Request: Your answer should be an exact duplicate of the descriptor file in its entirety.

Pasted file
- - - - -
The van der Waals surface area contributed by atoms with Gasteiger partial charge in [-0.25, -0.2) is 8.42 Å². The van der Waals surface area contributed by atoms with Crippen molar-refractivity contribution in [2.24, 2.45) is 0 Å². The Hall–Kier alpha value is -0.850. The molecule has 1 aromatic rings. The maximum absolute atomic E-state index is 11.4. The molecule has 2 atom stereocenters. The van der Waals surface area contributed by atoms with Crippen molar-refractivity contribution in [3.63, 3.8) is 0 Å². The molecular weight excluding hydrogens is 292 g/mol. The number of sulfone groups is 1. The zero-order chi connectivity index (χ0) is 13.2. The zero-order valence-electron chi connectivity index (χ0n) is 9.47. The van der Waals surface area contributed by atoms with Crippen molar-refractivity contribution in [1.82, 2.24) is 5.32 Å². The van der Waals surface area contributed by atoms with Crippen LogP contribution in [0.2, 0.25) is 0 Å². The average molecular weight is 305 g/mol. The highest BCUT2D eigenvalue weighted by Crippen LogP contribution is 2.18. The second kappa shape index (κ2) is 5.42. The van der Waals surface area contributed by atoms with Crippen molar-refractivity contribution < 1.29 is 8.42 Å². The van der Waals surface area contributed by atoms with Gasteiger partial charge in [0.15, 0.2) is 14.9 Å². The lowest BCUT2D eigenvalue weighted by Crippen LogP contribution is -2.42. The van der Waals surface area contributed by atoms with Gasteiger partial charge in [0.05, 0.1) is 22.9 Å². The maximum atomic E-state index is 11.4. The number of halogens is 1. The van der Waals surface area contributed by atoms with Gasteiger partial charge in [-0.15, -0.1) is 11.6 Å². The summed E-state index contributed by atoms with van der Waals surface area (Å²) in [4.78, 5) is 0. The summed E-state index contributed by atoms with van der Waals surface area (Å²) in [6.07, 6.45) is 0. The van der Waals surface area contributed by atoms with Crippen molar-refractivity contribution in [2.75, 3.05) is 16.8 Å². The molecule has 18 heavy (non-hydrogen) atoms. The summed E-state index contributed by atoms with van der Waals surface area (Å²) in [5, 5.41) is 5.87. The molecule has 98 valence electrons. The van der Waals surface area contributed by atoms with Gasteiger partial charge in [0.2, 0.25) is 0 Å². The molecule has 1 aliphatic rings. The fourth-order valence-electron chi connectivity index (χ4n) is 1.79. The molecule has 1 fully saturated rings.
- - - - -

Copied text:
The van der Waals surface area contributed by atoms with Gasteiger partial charge in [-0.25, -0.2) is 8.42 Å². The van der Waals surface area contributed by atoms with Crippen molar-refractivity contribution in [2.24, 2.45) is 0 Å². The Hall–Kier alpha value is -0.850. The molecule has 1 aromatic rings. The maximum absolute atomic E-state index is 11.4. The molecule has 2 atom stereocenters. The van der Waals surface area contributed by atoms with Crippen molar-refractivity contribution in [3.63, 3.8) is 0 Å². The molecular weight excluding hydrogens is 292 g/mol. The number of sulfone groups is 1. The zero-order chi connectivity index (χ0) is 13.2. The zero-order valence-electron chi connectivity index (χ0n) is 9.47. The van der Waals surface area contributed by atoms with Crippen molar-refractivity contribution in [1.82, 2.24) is 5.32 Å². The van der Waals surface area contributed by atoms with Crippen LogP contribution in [0.2, 0.25) is 0 Å². The average molecular weight is 305 g/mol. The highest BCUT2D eigenvalue weighted by Crippen LogP contribution is 2.18. The second kappa shape index (κ2) is 5.42. The van der Waals surface area contributed by atoms with Crippen molar-refractivity contribution < 1.29 is 8.42 Å². The van der Waals surface area contributed by atoms with Gasteiger partial charge in [0.15, 0.2) is 14.9 Å². The lowest BCUT2D eigenvalue weighted by Crippen LogP contribution is -2.42. The van der Waals surface area contributed by atoms with Gasteiger partial charge in [0.05, 0.1) is 22.9 Å². The maximum atomic E-state index is 11.4. The number of halogens is 1. The van der Waals surface area contributed by atoms with Gasteiger partial charge in [-0.15, -0.1) is 11.6 Å². The summed E-state index contributed by atoms with van der Waals surface area (Å²) in [4.78, 5) is 0. The summed E-state index contributed by atoms with van der Waals surface area (Å²) in [6.07, 6.45) is 0. The van der Waals surface area contributed by atoms with Crippen molar-refractivity contribution in [2.75, 3.05) is 16.8 Å². The molecule has 18 heavy (non-hydrogen) atoms. The summed E-state index contributed by atoms with van der Waals surface area (Å²) in [5, 5.41) is 5.87. The molecule has 98 valence electrons. The van der Waals surface area contributed by atoms with Gasteiger partial charge in [0.2, 0.25) is 0 Å². The molecule has 1 aliphatic rings. The fourth-order valence-electron chi connectivity index (χ4n) is 1.79. The molecule has 1 fully saturated rings.